Al Batt: A lane was closed to ease the congestion out there 

Published 8:45 pm Tuesday, September 13, 2022

Tales from Exit 22 by Al Batt

A turtle passed me.

Al Batt

It was a bafflement. 

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I’d been humming the theme from “Jeopardy” as I paused on a busy highway.

The turtle gave me a keen grasp of my situation. I don’t know what kind of turtle it was because it zoomed by so quickly. It might have been a Mitsubishi, but I think that was what I was driving.

Upon further investigation, I discovered it was Labor Day and I was on I-70. I’d been working in Steamboat Springs and was on my way to the Denver International Airport. The traffic was heavy, it took me over 3 1/2 hours to travel 84 miles. Lord, have mercy on those who get what they deserve. I know many of you have had worse travel and I may have, too, but this one was a doozy. In general, I never, sometimes, always make good time. After humming the theme to “Jeopardy” for a couple of hours, I expanded my repertoire to include Roger Miller’s “King of the Road” and “On the Road Again” by Canned Heat.

There are side effects to being in a traffic jam in 99° weather — overheating cars, running out of gas and seeing vehicles painted ghastly colors.

I sat unmoving for a long time at the start of those 84 miles, making the same number of miles as that Peloton gathering dust in someone’s home. I like traffic lights, but only the green ones — I want to keep moving. There was a drastic reduction in the usual crackle of energy and exuberance inside my vehicle.

I have time to think while mired in a traffic jam. I wondered how many driver’s ed instructors there were on that highway. I hoped the next mile would be better than the last mile. I wanted to argue with the traffic, but I’m not the kind to do that.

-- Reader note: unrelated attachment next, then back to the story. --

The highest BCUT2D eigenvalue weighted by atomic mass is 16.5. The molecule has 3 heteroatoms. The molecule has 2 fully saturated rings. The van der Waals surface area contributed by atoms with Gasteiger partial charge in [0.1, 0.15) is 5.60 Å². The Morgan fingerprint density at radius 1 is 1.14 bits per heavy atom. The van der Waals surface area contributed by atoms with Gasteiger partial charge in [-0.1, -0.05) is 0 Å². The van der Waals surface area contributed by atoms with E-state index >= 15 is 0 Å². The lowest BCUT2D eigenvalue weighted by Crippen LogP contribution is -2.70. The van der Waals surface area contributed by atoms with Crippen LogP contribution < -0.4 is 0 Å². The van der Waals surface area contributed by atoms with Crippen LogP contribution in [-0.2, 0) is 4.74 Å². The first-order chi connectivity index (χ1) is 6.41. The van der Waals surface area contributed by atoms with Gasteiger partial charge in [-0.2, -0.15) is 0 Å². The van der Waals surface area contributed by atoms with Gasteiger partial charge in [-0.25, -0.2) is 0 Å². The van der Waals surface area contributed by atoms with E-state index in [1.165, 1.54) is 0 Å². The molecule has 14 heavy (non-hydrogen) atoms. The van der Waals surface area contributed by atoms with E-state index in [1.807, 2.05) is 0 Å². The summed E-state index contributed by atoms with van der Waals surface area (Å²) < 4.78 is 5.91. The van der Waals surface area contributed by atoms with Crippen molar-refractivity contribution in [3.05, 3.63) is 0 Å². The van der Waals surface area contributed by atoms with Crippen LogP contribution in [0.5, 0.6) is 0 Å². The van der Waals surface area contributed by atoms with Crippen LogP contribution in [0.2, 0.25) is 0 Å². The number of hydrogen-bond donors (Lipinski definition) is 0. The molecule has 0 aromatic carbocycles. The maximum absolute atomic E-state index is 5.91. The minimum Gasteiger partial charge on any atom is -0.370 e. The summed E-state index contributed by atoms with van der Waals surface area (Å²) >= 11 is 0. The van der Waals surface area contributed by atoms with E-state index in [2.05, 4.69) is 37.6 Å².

I considered my predicament and found a sunny side. It’s amazing how tasty an ancient, stale cracker that had fallen between the seats can be. I wasn’t in this thing alone and there were no flies on me. It does a man good to have no flies on him. I’d enjoyed cranes, canapes and conversations with friends in Steamboat Springs. A meadowhawk landed on my hat. People tried to take a photo of the lovely critter, but it would have none of it. When a camera came near, the dragonfly went far. So, I’d had a fly on me — a red dragonfly called a meadowhawk — but it was a good thing. It was September. Septem means “seven” and it’s the ninth month of the year. That’s because the Last Bank of Two Bits gave their better customers a calendar each year and created July and August because the bank needed more holidays. I rib the Last Bank of Two Bits. September is the ninth month of the year in the Julian and Gregorian calendars, one of four months to have a length of 30 days, and one of five months to have fewer than 31 days. September is an odd month, just like the other 11. It covers a bit of two of our top four seasons. Sept. 22 is the first day of fall. September is a month-long goodbye to summer when leaf blowers that destroy the hearing of trees are made ready. It’s a reminder to floss the leaf rake regularly and we start mumbling nasty things about winter. It’s an important month, as without it, we’d go from August right into October.

I was on my way home. Another year of my wedded bliss had gone into the annals in September. How long would I think I’ve been married if I didn’t know the date of our wedding? Together is my favorite place to be. Home is no longer a place, it’s a person. I like who I am when I’m around my wife.

I made predictions while hoping my vehicle had a chance to gain another inch of the highway. My winter weather prediction is that it will be colder than the summer.

Albert Camus wrote, “Autumn is a second spring when every leaf is a flower.”

A leaf doesn’t fight the wind.

A driver of a rented Mitsubishi doesn’t fight the traffic.

Al Batt’s column appears in the Tribune every Wednesday.